14. Overall financial conditions is buoyed by macroprudential arrangements and reduced tightness in monetary conditions thanks to the CBRT’s policy actions. The gradual fall in the marginal funding rate has partially passed through to loan and deposit rates. Supported also by the recently enforced macroprudential measures, consumer loans displayed recovery in the last couple of months. On the other hand, due to global and geopolitical developments that had effects on domestic financial markets, tightness in loan conditions has not witnessed a notable decline yet. As the downgrade of Turkey’s sovereign credit rating to below investment grade at the end of September was largely anticipated by markets, the reaction of financial markets remained limited. Even though this downgrade weighs on external funding costs, loan conditions are supported by liquidity measures, macroprudential arrangements and other incentives. On the other hand, the CBRT may introduce accommodative adjustments to required reserves and other liquidity instruments in case of a higher-than-expected tightness in financial conditions.
15. The latest data indicate a significant slowdown in economic activity in the third quarter. Recent accommodative measures and incentives are projected to stimulate a rebound in domestic demand starting from the last quarter. Accordingly, economic activity is expected to register a mild growth in the remainder of 2016 and throughout 2017. However, the pace of the recovery in tourism revenues, the global economic outlook, the uncertainties regarding the monetary policies of advanced economies and geopolitical developments pose downside risks to economic activity. The CBRT will continue to monitor closely the impacts of the developments in economic activity on price stability and financial stability.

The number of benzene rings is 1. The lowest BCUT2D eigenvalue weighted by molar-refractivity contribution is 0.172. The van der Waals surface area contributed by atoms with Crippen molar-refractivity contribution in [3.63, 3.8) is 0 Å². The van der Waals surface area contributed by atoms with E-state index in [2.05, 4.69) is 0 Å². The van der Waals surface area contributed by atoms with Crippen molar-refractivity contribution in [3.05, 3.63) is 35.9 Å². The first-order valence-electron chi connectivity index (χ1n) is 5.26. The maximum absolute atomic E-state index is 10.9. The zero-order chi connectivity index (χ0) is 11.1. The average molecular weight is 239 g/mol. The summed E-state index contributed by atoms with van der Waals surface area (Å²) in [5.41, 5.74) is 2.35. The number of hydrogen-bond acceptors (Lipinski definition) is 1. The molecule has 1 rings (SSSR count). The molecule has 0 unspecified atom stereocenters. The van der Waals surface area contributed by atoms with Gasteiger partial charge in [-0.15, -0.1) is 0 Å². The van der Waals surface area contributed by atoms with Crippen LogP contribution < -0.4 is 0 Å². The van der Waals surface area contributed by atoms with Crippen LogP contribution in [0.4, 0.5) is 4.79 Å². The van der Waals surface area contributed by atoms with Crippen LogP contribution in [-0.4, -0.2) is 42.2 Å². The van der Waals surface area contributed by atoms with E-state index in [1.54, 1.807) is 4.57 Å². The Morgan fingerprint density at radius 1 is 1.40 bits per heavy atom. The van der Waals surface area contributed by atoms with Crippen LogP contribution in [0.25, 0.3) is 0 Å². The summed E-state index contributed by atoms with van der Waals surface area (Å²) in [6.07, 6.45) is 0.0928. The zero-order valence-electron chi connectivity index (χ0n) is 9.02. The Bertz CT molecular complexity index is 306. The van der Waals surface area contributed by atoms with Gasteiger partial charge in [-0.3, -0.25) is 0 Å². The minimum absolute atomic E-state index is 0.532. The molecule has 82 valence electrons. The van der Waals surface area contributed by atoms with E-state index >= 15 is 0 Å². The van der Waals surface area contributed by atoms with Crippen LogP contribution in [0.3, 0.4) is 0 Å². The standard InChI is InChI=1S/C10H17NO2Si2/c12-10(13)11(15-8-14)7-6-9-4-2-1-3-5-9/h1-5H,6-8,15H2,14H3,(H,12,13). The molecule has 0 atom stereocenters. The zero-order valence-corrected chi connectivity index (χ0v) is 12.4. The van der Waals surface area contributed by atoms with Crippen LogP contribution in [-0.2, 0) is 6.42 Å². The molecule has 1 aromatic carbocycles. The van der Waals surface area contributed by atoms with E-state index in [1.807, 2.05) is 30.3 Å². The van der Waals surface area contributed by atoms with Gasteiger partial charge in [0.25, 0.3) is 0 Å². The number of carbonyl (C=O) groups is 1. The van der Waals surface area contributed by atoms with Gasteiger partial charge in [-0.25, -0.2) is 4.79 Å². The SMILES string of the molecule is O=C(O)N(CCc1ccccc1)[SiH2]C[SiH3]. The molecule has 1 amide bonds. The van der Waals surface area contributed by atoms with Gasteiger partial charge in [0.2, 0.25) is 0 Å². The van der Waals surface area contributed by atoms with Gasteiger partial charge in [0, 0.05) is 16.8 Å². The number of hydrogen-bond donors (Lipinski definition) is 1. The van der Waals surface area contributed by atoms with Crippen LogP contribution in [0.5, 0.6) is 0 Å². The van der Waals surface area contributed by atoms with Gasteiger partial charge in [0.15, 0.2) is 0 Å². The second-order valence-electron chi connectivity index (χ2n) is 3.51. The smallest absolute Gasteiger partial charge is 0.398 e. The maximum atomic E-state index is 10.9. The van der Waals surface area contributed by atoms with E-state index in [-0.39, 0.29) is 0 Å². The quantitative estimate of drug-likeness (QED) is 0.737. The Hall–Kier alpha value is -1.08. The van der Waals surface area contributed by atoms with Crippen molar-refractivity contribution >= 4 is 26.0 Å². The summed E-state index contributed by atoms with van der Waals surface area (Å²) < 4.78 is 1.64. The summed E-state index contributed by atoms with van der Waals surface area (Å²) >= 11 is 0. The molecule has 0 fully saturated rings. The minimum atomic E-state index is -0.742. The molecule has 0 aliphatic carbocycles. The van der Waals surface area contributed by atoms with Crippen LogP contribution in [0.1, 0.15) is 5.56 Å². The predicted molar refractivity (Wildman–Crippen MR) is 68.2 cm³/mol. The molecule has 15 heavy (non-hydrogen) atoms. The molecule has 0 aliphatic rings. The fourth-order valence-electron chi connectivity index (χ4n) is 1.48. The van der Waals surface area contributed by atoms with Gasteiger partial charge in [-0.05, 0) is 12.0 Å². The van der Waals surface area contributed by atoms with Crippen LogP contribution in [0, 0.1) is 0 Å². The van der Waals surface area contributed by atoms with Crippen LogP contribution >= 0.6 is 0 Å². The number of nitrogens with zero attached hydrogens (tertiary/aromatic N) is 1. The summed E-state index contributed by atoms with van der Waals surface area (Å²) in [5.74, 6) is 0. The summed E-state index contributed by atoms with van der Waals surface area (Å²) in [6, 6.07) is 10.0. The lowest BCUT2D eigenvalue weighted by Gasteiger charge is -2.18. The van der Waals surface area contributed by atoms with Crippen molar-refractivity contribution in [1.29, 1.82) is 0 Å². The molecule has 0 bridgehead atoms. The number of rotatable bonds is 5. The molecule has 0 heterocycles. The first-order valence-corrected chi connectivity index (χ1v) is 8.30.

16. There are both upside and downside risks to inflation forecasts. Inflation may settle on a lower-than-expected path, should economic activity recover at a slower-than-envisioned pace in the upcoming period. On the other hand, uncertainties regarding oil prices and global markets pose an upside risk to inflation through the cost channel. Meanwhile, the volatility in food prices pose risks in both directions for 2017. The CBRT will closely monitor the developments affecting inflation and take necessary policy measures to achieve price stability.
17. Leading indicators for the third quarter of 2016 point to a mild improvement in global economic activity. However, due to the historically low levels of global growth and trade volume, interest rates in advanced economies remain low. Accordingly, risk appetite towards emerging economies has followed a robust course in recent months. On the other hand, uncertainties regarding global monetary policies cause fluctuations in portfolio inflows. In fact, amid strengthened perceptions about the Fed’s possible rate hike coupled with the uncertainties regarding the monetary policies of other advanced economies, portfolio flows towards emerging economies have recently trended downwards after a surge following the previous reporting period.